*Thrifty Living * Homeschooling * Natural Living * Creating * Baking * Learning * Exploring * Subscription Boxes * Childhood Cancer* Death of a Child*

Saturday, March 2, 2013

Cleaning House

I jumped at the chance to review Cleaning House A Mom's 12-Month Experiment to Rid Her Home of Youth Entitlement by Kay Wills Wyma.

As Kay points out, we are raising a "Me Generation". The kids of today feel entitled to what they want and what they have. 15-20 years ago when I was growing up I had chores around the house an worked (babysat outside the home) for my spending money. I didn't get paid for the chores that I did - I lived in the house and was expected to do my fair share.

Yet, now as I'm raising my own kids, I see how the times have changed. My kids think I'm mean when they are expected to do chores. They take their clean, folded laundry for granted. They leave plates and bowls around for me to pick up like some type of servant.

A book about another mother who is in the same place as I am and who solved the dilemma? I needed this book! I love the monthly challenges and how they played out. I have plans of implementing some of them in my own home.

The only thing that I wasn't sure about was how Kay got her children to do their chores. She used a jar for each child and filled it with a dollar per day for the month (so 28-31 dollars). If they did their chore that day the dollars stayed in the jar, if they didn't a dollar was taken out. By the end of the month they got to keep the remaining money in the jar.

The reason I don't know how I feel about this practice is because if you are paying your child money to do something that is their responsibility aren't you just helping along their sense of entitlement? I, as a mother, don't get paid to wash dishes, fold my laundry, or make my bed. Why should my child?

I won't go into my take on allowances here but thought that the money concept didn't really work into the whole idea of banishing youth entitlement. With that said, it was my only gripe with the book and really enjoyed reading about how to get the whole family to pitch in and make the household run.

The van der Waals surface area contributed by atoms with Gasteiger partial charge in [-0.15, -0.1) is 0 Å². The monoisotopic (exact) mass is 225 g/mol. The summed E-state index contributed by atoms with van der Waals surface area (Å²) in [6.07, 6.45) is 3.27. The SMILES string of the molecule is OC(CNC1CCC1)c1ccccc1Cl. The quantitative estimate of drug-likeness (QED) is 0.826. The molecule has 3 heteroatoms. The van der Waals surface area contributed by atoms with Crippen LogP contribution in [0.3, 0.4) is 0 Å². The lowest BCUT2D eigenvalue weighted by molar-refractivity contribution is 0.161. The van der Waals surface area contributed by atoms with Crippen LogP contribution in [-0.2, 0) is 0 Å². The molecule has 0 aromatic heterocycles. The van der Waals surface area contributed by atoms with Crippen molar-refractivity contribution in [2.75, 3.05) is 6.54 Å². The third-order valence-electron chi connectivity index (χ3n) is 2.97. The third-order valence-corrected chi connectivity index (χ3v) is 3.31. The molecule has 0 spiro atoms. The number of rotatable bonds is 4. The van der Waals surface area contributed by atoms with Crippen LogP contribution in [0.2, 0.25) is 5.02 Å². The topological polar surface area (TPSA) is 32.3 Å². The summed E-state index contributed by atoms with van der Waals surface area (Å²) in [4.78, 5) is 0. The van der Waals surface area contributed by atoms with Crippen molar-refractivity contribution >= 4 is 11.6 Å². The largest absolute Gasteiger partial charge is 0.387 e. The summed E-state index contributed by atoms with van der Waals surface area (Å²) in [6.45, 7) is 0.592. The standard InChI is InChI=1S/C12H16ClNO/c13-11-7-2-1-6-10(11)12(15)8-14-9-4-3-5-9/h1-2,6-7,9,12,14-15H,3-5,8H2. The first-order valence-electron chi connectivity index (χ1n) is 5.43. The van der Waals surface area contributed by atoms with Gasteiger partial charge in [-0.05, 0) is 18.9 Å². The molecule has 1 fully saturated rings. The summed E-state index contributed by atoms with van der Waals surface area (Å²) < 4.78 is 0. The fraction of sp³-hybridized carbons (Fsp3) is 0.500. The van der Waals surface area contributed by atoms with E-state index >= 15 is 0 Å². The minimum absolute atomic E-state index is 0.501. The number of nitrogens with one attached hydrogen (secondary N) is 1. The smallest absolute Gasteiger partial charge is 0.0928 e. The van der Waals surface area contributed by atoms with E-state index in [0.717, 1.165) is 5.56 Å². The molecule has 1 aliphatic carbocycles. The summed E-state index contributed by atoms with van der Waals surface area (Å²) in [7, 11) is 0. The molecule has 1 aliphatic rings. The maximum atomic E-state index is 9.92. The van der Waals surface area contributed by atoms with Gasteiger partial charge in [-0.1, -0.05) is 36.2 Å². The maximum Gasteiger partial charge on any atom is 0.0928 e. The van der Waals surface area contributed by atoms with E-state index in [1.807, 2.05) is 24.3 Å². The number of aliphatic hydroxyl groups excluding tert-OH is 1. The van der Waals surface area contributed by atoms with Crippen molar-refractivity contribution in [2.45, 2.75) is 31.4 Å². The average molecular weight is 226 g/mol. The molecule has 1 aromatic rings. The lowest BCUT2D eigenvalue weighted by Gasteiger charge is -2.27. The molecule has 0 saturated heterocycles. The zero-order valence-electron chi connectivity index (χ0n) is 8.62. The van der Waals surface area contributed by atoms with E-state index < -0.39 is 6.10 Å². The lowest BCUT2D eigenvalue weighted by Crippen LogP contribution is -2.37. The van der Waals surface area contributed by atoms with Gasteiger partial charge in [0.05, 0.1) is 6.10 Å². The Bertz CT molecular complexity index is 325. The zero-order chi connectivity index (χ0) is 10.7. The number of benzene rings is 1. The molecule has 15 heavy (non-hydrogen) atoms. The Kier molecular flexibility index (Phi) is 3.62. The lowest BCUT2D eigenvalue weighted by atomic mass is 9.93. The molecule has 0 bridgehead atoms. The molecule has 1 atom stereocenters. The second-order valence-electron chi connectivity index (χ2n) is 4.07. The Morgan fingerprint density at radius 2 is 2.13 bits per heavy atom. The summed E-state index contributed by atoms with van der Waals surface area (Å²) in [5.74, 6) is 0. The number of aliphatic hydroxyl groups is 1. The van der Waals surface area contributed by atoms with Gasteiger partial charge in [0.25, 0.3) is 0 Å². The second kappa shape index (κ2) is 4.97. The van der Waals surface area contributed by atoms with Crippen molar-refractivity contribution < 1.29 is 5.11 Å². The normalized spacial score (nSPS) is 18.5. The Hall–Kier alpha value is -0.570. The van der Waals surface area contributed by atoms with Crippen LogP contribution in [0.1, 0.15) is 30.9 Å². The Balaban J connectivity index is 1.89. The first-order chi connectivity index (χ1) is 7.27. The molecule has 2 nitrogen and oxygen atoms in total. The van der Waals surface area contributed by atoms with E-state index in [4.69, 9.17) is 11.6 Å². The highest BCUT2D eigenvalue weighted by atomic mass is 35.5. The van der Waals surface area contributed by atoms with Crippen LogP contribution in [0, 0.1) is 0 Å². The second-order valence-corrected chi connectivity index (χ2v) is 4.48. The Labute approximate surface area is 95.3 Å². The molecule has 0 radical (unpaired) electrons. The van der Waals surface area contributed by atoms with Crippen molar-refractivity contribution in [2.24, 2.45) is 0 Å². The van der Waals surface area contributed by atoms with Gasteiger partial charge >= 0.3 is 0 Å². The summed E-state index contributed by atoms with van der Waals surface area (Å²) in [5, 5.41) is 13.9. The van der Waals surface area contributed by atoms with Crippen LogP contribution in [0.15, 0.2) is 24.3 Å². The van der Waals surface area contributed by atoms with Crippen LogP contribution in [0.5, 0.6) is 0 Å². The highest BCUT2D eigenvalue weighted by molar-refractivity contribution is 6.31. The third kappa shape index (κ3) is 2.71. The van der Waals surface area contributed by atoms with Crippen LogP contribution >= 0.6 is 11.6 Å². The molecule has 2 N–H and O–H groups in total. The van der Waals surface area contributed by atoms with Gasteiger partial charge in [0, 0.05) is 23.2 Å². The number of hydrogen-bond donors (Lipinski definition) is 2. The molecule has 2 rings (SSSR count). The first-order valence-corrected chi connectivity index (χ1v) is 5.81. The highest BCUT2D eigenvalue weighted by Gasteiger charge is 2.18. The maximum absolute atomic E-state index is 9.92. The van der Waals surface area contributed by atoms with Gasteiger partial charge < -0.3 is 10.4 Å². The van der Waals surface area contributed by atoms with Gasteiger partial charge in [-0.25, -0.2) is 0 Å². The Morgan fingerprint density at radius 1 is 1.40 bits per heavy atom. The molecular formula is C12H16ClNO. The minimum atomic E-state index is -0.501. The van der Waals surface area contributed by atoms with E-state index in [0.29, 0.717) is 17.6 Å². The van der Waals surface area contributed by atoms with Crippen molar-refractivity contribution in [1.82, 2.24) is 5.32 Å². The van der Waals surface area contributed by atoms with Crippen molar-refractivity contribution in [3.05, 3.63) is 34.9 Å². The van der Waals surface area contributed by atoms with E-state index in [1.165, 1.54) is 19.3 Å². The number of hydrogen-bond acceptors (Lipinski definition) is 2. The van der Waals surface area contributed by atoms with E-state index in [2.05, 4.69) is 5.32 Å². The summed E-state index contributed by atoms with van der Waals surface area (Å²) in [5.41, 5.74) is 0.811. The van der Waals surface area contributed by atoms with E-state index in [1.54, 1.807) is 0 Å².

Disclaimer: This book was sent to me by WaterBrook Multnomah Publishing Group in exchange for my honest opinion. All views expressed are my own.



  1. The book sounds interesting. I agree on the allowance bit, but i'll admit that i've come down to "i'll give you a dollar if you clean the playroom" before as well... *blush* lol!

  2. I do give my children certain jobs that they can earn money for. That's usually things "above and beyond" their typical chores. I think that it is important for children to have some spending money of their own so try to come up with things that they can do to earn some.

  3. I have 2 children--9 yrs apart. Today they are are 42 and 33. I never made them do chores at all. I was even making their beds til the time they moved out. Why, because I knew that once they were on their own, they would have chores for the rest of their lives. You probably think I raised two spolied brats, buy I didn't. They both worked in high school and college for spending money. We paid everything else such as cars, insurance, clothes etc. Their job was to get good grades which they both did. Today they are both very sucessful in their careers and have made their parents proud.

  4. Since we grow most of our food, heat our home with wood we cut, etc., our four daughters know that if they don't help they do not eat or have a warm home which is the same for us as parents. I think that chores are so much harder for children to appreciate and be responsible today then the past because their world does not depend on doing chores anymore. There use to be many children in a family, neither mother or father could get everything done with families that big all alone. Also, we do not survive hand to mouth as in the past. The reason, I believe, my children are such hard workers is that they want to eat and be warm. This may sound harsh, but it was reality through out history. I am in agreement about not having allowances. My parents provided for our needs as do we provide for our daughters needs with some wants thrown into the mix, but they can earn things by going above the daily chore lists. For example, my oldest daughters wanted some fancy hats, they went out to the barn and cleaned the whole thing out by themselves. It was a big job and they earned more than hats for them.



Related Posts with Thumbnails